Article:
Scientists have chronicled the “mass mortality” of corals on the Great Barrier Reef, in a new report that says 30 percent of the reef’s corals died in a catastrophic nine-month marine heatwave.
The study, published in Nature and led by Professor Terry Hughes, the director of the ARC Centre of Excellence for Coral Reef Studies, examined the link between the level of heat exposure, subsequent coral bleaching, and ultimately coral death.
The extent and severity of the coral die-off recorded in the Great Barrier Reef surprised even the researchers. Hughes told Guardian Australia the 2016 marine heatwave had been far more harmful than historical bleaching events, where an estimated 5 percent to 10 percent of corals died.
“When corals bleach from a heatwave, they can either survive and regain their color slowly as the temperature drops, or they can die,” Hughes said. “Averaged across the whole Great Barrier Reef, we lost 30 percent of the corals in the nine-month period between March and November 2016.”
The scientists set out to map the impact of the 2016 marine heatwave on coral along the 2,300km length of the Great Barrier Reef. They established a close link between the coral die-off and areas where heat exposure was most extreme. The northern third of the reef was the most severely affected.
The study found that 29 percent of the 3,863 reefs that make up the Great Barrier Reef lost two-thirds or more of their corals.
Hughes said researchers were also surprised at how quickly some corals died in the extreme marine temperatures.
“The conventional thinking is that after bleaching corals died slowly of ... starvation. That’s not what we found. We were surprised that about half of the mortality we measured occurred very quickly.”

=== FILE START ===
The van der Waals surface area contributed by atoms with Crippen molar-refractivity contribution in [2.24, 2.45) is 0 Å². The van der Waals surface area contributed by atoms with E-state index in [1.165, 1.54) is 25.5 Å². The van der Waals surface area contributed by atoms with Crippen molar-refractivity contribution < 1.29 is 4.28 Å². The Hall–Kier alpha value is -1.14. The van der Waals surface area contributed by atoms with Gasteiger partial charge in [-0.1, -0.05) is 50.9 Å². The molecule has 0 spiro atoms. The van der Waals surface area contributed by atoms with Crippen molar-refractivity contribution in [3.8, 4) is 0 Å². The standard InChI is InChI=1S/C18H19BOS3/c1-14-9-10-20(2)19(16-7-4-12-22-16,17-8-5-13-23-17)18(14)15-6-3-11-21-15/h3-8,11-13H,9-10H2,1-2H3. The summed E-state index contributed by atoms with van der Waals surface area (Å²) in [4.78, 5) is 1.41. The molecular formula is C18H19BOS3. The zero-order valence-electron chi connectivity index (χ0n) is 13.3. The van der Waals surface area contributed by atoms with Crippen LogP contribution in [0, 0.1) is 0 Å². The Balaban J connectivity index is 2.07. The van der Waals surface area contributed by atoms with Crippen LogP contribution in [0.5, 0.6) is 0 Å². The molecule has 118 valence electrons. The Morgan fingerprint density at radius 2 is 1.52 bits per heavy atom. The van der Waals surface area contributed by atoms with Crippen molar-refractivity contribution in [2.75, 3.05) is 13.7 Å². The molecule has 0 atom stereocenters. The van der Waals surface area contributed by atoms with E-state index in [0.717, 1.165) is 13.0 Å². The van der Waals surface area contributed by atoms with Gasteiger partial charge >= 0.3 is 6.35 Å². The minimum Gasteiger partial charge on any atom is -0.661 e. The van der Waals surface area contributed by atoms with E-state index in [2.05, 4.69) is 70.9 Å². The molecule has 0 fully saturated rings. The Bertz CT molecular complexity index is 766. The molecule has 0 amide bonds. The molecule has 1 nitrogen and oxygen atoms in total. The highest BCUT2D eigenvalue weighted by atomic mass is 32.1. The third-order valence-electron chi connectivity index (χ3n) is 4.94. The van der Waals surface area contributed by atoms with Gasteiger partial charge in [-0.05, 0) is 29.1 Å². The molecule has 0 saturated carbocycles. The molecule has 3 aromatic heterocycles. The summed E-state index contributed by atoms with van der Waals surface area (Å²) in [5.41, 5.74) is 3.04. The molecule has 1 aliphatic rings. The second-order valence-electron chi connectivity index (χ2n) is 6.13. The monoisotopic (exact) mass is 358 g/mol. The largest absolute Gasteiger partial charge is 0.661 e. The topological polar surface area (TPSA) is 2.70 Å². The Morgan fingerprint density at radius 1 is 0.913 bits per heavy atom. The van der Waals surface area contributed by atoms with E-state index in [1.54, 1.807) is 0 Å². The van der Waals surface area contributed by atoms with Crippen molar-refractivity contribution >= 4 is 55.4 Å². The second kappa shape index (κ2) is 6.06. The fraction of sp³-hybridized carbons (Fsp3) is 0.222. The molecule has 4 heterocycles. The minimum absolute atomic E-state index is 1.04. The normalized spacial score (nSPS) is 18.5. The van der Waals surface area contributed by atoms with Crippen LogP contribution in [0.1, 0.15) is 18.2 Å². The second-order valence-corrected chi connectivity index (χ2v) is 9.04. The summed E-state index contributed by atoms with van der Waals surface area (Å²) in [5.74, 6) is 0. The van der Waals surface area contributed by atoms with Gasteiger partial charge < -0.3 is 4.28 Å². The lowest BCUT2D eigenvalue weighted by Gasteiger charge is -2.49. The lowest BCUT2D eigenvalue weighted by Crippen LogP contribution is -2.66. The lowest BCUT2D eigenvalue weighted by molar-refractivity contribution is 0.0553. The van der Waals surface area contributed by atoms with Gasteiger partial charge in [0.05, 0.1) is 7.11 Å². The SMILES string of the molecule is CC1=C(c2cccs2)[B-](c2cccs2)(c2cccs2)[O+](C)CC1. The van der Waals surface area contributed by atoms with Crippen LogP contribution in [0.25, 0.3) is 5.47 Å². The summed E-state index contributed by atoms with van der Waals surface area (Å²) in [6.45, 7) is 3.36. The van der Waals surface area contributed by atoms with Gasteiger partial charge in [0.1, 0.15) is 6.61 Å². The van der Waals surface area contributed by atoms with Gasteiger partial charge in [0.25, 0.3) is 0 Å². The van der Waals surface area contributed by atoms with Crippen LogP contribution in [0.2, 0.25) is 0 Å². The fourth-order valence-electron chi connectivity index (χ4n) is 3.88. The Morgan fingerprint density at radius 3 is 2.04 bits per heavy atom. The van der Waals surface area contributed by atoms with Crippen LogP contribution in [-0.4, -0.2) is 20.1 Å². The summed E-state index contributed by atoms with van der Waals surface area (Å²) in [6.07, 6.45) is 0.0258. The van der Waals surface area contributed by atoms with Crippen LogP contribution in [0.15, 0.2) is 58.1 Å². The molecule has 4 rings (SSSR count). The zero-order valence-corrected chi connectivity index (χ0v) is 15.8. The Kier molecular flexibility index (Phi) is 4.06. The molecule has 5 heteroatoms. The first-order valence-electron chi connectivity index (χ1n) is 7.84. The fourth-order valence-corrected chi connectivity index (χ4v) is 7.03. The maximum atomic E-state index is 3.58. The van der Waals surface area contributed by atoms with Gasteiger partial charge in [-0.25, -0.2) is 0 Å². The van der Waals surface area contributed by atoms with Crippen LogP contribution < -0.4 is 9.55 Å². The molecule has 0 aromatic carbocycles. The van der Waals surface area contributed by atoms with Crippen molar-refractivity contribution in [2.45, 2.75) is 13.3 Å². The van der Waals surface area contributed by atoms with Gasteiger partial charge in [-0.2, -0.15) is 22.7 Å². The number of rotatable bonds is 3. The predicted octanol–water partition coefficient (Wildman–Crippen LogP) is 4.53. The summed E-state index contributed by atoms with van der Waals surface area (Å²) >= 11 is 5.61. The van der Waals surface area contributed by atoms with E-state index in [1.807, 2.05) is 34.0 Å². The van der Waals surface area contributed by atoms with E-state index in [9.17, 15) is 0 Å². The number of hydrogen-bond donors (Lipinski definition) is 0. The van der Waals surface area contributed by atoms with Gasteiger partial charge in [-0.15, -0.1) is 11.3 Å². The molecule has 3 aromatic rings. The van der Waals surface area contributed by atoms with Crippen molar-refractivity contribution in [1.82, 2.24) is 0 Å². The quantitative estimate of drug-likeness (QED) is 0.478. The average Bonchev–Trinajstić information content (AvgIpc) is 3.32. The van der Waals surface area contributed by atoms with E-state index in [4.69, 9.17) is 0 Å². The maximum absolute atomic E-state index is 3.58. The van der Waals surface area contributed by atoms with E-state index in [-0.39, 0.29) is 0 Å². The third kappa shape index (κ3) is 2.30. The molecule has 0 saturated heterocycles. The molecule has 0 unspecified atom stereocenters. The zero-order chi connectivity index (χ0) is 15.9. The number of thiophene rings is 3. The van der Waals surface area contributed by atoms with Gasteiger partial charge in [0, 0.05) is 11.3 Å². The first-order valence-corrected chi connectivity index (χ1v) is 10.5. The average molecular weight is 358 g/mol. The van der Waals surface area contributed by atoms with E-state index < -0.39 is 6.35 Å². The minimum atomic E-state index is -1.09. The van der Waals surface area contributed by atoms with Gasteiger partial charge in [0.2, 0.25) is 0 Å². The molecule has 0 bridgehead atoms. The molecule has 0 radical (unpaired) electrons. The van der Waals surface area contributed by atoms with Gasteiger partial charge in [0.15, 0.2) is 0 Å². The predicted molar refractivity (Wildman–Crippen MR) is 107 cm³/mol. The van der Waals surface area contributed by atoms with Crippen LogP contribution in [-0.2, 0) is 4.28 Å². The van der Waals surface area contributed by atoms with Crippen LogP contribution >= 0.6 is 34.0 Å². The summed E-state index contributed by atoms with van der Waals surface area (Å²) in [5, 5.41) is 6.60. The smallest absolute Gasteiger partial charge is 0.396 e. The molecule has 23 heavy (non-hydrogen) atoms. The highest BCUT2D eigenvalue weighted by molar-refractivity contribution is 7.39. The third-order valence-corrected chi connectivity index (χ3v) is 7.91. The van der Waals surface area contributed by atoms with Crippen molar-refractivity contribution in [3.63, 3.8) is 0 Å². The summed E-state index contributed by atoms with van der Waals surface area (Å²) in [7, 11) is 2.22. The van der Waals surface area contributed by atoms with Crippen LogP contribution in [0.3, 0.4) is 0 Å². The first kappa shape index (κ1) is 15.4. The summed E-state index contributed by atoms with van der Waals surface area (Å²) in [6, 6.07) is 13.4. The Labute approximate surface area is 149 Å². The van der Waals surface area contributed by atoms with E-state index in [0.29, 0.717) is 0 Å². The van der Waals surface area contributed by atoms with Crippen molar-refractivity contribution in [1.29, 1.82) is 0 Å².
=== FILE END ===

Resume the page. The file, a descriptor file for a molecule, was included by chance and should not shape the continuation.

The study found that “Initially, at the peak of temperature extremes in March 2016, many millions of corals died quickly in the northern third of the Great Barrier Reef over a period of only two to three weeks.”
“These widespread losses were not due to the attrition of corals that slowly starved because they failed to regain their symbionts. Rather, temperature-sensitive species of corals began to die almost immediately in locations that were exposed to heat stress. The research team observed “markedly divergent responses to heat stress.” Some corals, such as staghorn and tabular corals, suffered a “catastrophic die-off.” Others proved more resilient.
Report co-author Professor Andrew Baird said the coral die-off had caused “radical changes in the mix of coral species on hundreds of individual reefs.”
“Mature and diverse reef communities are being transformed into more degraded systems, with just a few tough species remaining,” he said.
The researchers estimate half of the corals in shallow-water habitats in the northern Great Barrier Reef have been lost.
“But, that still leaves a billion or so corals alive, and on average, they are tougher than the ones that died. We need to focus urgently on protecting the glass that’s still half full, by helping these survivors to recover,” Hughes said.
“The Great Barrier Reef is certainly threatened by climate change, but it is not doomed if we deal very quickly with greenhouse gas emissions. Our study shows that coral reefs are already shifting radically in response to unprecedented heatwaves.”
The scientists said their research underscores the need for further risk assessment into the collapse of reef ecosystems, especially if global action on climate change fails to limit warming to a 1.5 degrees Celsius to 2 degree Celsius increase on pre-industrial levels.
They also warn that a failure to curb climate change, resulting in an increase above 2 degrees Celsius, will radically alter tropical reef ecosystems and undermine benefits they provide to hundreds of millions of people.
Hughes said that left the reef in “uncharted territory,” its future dependent on how quickly emissions peak and come down.
If the targets in the Paris agreement are met, the reef will survive as “a mixture of heat-tolerant [corals], and the ones that can bounce back.”
“Biodiversity will likely be less, coral cover will likely be less,” Hughes said.
If warming continues apace: “Then it’s game over.”